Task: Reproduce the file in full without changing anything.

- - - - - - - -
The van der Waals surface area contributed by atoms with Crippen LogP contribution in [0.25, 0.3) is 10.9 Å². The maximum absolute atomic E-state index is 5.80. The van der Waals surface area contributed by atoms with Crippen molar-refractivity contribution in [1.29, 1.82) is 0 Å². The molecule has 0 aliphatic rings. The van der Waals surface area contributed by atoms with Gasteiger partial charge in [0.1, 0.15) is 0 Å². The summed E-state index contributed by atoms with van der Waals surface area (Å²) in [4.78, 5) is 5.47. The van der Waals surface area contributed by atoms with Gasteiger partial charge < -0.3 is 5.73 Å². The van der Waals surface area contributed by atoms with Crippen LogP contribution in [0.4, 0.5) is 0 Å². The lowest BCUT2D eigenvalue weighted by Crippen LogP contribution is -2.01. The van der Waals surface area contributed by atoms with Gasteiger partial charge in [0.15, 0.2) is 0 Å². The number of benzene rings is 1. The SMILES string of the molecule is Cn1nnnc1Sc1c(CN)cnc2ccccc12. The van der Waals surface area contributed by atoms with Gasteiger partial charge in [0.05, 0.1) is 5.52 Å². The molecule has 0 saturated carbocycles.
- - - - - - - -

The van der Waals surface area contributed by atoms with Crippen LogP contribution in [0.25, 0.3) is 10.9 Å². The maximum absolute atomic E-state index is 5.80. The van der Waals surface area contributed by atoms with Crippen molar-refractivity contribution in [1.29, 1.82) is 0 Å². The molecule has 0 aliphatic rings. The van der Waals surface area contributed by atoms with Gasteiger partial charge in [0.1, 0.15) is 0 Å². The summed E-state index contributed by atoms with van der Waals surface area (Å²) in [4.78, 5) is 5.47. The van der Waals surface area contributed by atoms with Gasteiger partial charge < -0.3 is 5.73 Å². The van der Waals surface area contributed by atoms with Crippen LogP contribution in [0.4, 0.5) is 0 Å². The lowest BCUT2D eigenvalue weighted by Crippen LogP contribution is -2.01. The van der Waals surface area contributed by atoms with Gasteiger partial charge in [0.15, 0.2) is 0 Å². The number of benzene rings is 1. The SMILES string of the molecule is Cn1nnnc1Sc1c(CN)cnc2ccccc12. The van der Waals surface area contributed by atoms with Gasteiger partial charge in [0.05, 0.1) is 5.52 Å². The molecule has 0 saturated carbocycles.